‘My Roanoke Nightmare’ gets a name, theme and pairs Sarah Paulson and Cuba Gooding Jr. in a new context.
If you don’t want to know anything about the sixth season of FX’s American Horror Story, you should probably stop reading this review right here. If you’ve kept in the dark this far, why would you be reading a review anyway? Geez.
For reasons that still aren’t exactly clear to me, Ryan Murphy went out of his way to keep this AHS installment, the show’s sixth, shrouded in secrecy. In previous years, Murphy and his team announced the season’s subtitle and the cast and sometimes even characters and the kernel of a plotline. Trailers were usually cryptic and disturbing, but they also gave some conceptual sense of the season and, in keeping with standard protocol, FX usually released at least an episode or two to critics in advance, though sometimes only days before premiere. But this season, we didn’t know the subtitle, didn’t know anything about the plot, knew mostly the actors we could assume as being part of the normal AHS ensemble and the teasers, which I’ve mostly avoided, sound like they were a mixture of disturbing nonsense or misdirection or hints so broad only a few obsessive prognosticators guessed in the general vicinity and no screeners were sent out, since almost anything critics could have written would have constituted a spoiler.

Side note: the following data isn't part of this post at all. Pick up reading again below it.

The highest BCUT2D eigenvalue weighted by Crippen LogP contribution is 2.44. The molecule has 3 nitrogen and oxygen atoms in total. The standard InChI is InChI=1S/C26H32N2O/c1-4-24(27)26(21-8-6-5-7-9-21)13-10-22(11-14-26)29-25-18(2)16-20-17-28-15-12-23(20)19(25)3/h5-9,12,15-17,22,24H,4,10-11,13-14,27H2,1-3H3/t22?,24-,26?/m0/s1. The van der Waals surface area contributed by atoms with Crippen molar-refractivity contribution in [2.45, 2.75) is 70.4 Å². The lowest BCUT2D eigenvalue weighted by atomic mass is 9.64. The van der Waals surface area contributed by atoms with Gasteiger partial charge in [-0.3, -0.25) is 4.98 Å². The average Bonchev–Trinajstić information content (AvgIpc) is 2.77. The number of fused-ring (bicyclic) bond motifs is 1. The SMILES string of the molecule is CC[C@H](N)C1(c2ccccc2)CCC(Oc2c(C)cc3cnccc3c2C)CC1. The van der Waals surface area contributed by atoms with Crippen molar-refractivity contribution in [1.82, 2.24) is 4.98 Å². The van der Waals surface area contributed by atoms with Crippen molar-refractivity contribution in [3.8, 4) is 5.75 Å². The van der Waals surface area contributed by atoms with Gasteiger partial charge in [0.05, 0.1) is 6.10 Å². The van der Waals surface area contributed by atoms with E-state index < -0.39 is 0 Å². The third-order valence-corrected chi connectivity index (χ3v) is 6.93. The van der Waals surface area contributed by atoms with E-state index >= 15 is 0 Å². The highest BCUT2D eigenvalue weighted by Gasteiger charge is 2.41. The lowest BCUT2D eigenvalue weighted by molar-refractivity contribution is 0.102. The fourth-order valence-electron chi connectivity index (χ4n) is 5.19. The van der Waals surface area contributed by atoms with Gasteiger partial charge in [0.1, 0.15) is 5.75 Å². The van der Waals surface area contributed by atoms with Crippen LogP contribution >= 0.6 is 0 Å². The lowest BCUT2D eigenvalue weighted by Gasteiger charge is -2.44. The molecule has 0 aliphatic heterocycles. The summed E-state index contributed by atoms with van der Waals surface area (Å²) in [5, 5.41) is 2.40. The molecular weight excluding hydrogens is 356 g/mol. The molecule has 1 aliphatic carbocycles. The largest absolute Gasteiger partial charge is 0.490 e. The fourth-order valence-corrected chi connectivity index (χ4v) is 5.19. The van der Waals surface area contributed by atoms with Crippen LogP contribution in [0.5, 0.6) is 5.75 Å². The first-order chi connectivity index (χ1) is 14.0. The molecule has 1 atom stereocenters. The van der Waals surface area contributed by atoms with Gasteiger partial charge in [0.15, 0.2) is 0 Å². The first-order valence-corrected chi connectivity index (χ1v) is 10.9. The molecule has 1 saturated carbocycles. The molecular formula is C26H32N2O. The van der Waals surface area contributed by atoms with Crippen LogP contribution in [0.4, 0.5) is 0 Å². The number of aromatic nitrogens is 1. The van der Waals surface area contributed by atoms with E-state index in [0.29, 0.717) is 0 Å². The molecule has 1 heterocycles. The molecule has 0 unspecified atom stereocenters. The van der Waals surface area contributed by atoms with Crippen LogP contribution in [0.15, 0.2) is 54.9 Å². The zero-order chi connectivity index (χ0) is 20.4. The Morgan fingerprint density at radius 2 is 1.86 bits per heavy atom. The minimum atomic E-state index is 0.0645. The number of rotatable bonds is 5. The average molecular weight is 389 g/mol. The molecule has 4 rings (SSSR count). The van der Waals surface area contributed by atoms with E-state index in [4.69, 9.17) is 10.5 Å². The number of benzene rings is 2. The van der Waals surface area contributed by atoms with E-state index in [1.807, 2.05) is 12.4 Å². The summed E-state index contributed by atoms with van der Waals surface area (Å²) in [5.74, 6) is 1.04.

After all of that secrecy, Wednesday (Sept. 14) night’s premiere quickly rushed to announce that this American Horror Story theme is “Brought To You By Mercedes Benz.” Or was that intro by Murphy not actually a part of the show’s overall mythology now?
It actually appears that the subtitle for the new season is “My Roanoke Nightmare” and I’m told some fans had predicted at least the “Roanoke” part of things. And, format-wise, the season seems to be a takeoff on reenactment-driven true-crime/true-horror shows, a mix between the sort of thing you might watch on ID and the stuff Syfy airs. Early in the episode, there was some Twitter buzz that it might turn out that Murphy and co-creator Brad Falchuk, credited with launching the new anthology model of limited series, might be doing an anthology season in which each episode would focus on a different regional haunting or disturbance, letting Sarah Paulson presumably play 10 different parts in a season, which is probably Ryan Murphy’s greatest dream. As the first episode ended very much in what looks like the early going of this circumstance, it appears that this is the story we’re following, at least until it ceases to be.